Los Angeles Raiders fans are an interesting bunch. The aren’t afraid to take short flights or long drives to support their team in the Bay. They tell legends of Super Bowls. They acknowledge the number of open seats leading up to the Raiders return to the Bay.

Even L.A. Raiders players like Marcus Allen and Howie Long will remind you that they spent their careers in Southern California and not Oakland. Either way, we are all members of the Silver and Black… Right?

***

You can find Twitter accounts and Facebook accounts dedicated to fans of the L.A. Raiders. For good reason, the team called this place home for 12 seasons. Fans supported them through good and bad.

This specific geographic designation created a divide in Raider Nation, especially when the Raiders quest for a new kingdom almost brought them back to Los Angeles via a joint proposal with the Chargers in Carson.

Even as the L.A. Raiders return died with the return of the Rams and Chargers, this subgroup continues to exist. What does it mean to be a fan of the most successful Los Angeles NFL team, while two other teams try to establish roots in the Nation’s second largest market? Why did ratings for Raiders game surpass those of the newly returned Rams, despite occuring at the same date and time?

***

It is January 2016 and the Rams are officially returning. I patrol the shops of the mall trying to find some new Raiders gear. Cowboys, Patriots, Seahawks and other popular teams’ gear are replaced with the Gold and Blue Rams gear. The struggle to find fresh Raiders gear at retailers persists, despite their upward success and popularity.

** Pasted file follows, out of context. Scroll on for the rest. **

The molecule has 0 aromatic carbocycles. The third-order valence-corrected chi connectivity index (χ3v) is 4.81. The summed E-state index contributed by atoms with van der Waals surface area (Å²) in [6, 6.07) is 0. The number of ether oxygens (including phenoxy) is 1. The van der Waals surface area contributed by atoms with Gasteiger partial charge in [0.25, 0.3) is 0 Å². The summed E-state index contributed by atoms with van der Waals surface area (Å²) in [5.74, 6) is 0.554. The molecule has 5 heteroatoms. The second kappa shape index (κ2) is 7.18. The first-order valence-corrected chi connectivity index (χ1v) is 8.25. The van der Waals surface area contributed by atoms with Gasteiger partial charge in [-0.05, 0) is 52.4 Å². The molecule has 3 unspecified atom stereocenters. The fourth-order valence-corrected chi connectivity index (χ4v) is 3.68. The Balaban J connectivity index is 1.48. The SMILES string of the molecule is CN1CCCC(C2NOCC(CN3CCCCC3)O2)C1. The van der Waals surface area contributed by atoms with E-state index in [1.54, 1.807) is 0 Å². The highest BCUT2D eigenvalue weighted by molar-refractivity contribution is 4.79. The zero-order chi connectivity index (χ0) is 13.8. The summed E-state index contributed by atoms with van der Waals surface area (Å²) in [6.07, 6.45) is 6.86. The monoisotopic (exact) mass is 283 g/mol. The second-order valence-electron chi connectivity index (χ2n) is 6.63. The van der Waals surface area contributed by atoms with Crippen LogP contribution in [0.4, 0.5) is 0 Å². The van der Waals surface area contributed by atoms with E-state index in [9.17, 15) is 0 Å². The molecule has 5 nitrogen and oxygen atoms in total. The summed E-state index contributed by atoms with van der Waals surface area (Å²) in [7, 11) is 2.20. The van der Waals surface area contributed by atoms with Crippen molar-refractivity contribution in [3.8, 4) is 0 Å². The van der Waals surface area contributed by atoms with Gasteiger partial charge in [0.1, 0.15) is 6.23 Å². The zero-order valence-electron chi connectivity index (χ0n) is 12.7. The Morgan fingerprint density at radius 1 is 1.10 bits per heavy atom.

I’ve been going to the same gym for years. Now, I’m seeing more Raiders hats and tee-shirts. Are people getting more pride since the NFL is gaining popularity in my home? Am I becoming hyper-aware of casual fans since my team is finally entering the mainstream again? Am I policing bandwagon fans because I’ve been an active member of this culture since we were horrible?

***

It’s April 2017 and I’m enjoying Coachella 2017. Of course, I’m wearing a Raiders hat to protect myself from the sun and conceal my sweaty hair. It also matches my Raiders tank. People walk up to me and tell me it’s a dope hat.

“Go Raiders!” Strangers say.

“Raiders, baby,” they said.

My first instict is to challenge their fanhood. Sure, you’re a Raiders fan. I notice their crisp Derek Carr, Khalil Mack and Amari Cooper jerseys. They proceed to tell me how they’ve been a Raiders fan for years.

Where were you when we were 4-12?  Where were you when people were telling me they hate the Raiders.

Only two years before at the same music festival, people said, “Raiders suck!”

Now, Raiders gear is the most popular. Surpassing the gold, yellow and blue of the Chargers and Rams?

***

Although I’ll be the first to admit the Raiders Mecca will always be in Oakland, that doesn’t mean Los Angeles is not the second home of Raider Nation. Maybe, this is because I never saw the Silver and Black patrolling the green of the Coliseum.

Either way, I’ve certainly noticed a difference in what it means to be a Raiders fan over the past two seasons. Do I attribute this to the success of the team in recent seasons or the increased presence of the NFL in Los Angeles?

At least until the stadium opens in Las Vegas, L.A. is the second most concentrated place of Raiders fans in the nation. What does it mean to be a Raider fan in Los Angeles since the NFL is back and the Silver and Black are as good as ever?

Let me know what it means to be a Raiders fan in Los Angeles in 2017 via Twitter or shoot me an email, petedcamarillo@gmail.com.